Step 2: place a shell around that hole at the radius of the Moon. This would give you a surface gravity of 1 gee.
Step 3. Add atmosphere and live there.

Of course you have to stop the shell from falling into the hole, but there are ways to do that (at least in theory).

Philippe Lemay
2010-Feb-02, 04:59 AM
I suppose, but neutronium-tech sounds less outlandish than black-hole-tech.

To me it does anyway.. though I guess when you get right down to it they're both equally far out there.

Dragonchild
2010-Feb-02, 05:07 AM
I meant cant see the moon affecting the neutronium. Normal matter is a pretty good vaccum to neutronium. Even matter that is 10^5 kg/m^3 is still 12 orders of magnitude less dense than the neutronium.

Some of the neutronium would quickly decay into free hydrogen gas. Starting with a mass 6x that of the Moon itself, even in the first few seconds and a gas as diffuse as hydrogen plasma we're talking about an awful lot of angry electrostatic pressure. Wouldn't the formation of that gas and the resulting electrostatic repulsion create a massive shockwave that annihilates the Moon?

Either I'm crazy, or that'd be one helluva bang.

WayneFrancis
2010-Feb-02, 08:24 AM
I suppose, but neutronium-tech sounds less outlandish than black-hole-tech.

To me it does anyway.. though I guess when you get right down to it they're both equally far out there.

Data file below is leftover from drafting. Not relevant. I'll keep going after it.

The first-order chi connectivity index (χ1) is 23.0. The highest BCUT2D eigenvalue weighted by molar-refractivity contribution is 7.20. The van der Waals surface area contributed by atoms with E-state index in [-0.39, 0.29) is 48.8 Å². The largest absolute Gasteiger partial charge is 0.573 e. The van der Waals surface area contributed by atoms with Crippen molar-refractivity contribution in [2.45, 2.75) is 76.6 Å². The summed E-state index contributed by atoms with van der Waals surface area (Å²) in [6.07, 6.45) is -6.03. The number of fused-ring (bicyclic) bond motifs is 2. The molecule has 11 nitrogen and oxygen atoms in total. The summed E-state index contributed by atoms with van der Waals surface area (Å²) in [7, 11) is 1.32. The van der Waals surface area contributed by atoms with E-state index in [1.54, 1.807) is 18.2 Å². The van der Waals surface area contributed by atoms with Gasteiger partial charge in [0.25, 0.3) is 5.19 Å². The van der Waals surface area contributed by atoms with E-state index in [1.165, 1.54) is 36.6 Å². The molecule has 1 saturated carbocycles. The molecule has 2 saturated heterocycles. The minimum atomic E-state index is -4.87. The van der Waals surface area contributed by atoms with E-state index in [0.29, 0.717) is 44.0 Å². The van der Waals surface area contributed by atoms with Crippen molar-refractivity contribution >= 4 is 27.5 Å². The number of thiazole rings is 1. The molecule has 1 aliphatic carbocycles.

I think they both have major problems.

Neutronium is highly unstable without the gravitational energy of the actual neutron star.

Black hole...well how hot would it be from hawking radiation? How hard would it be to build shell around it.

Be a lot easier to bring together normal matter with the mass of the Earth and live on it....

Honestly neither is ever going to happen. Might as well talk about building a city made entirely of silly puddy.

To the OP...you got your answer....Pressure from normal matter will not help keep the material from changing.

eburacum45
2010-Feb-02, 01:30 PM
how hot would it be from hawking radiation? A black hole six times as massive as the Moon would be cooler than the Cosmic background radiation.


How hard would it be to build shell around it. Not perhaps impossible, if you use dynamically supported orbital rings.
http://en.wikipedia.org/wiki/Orbital_ring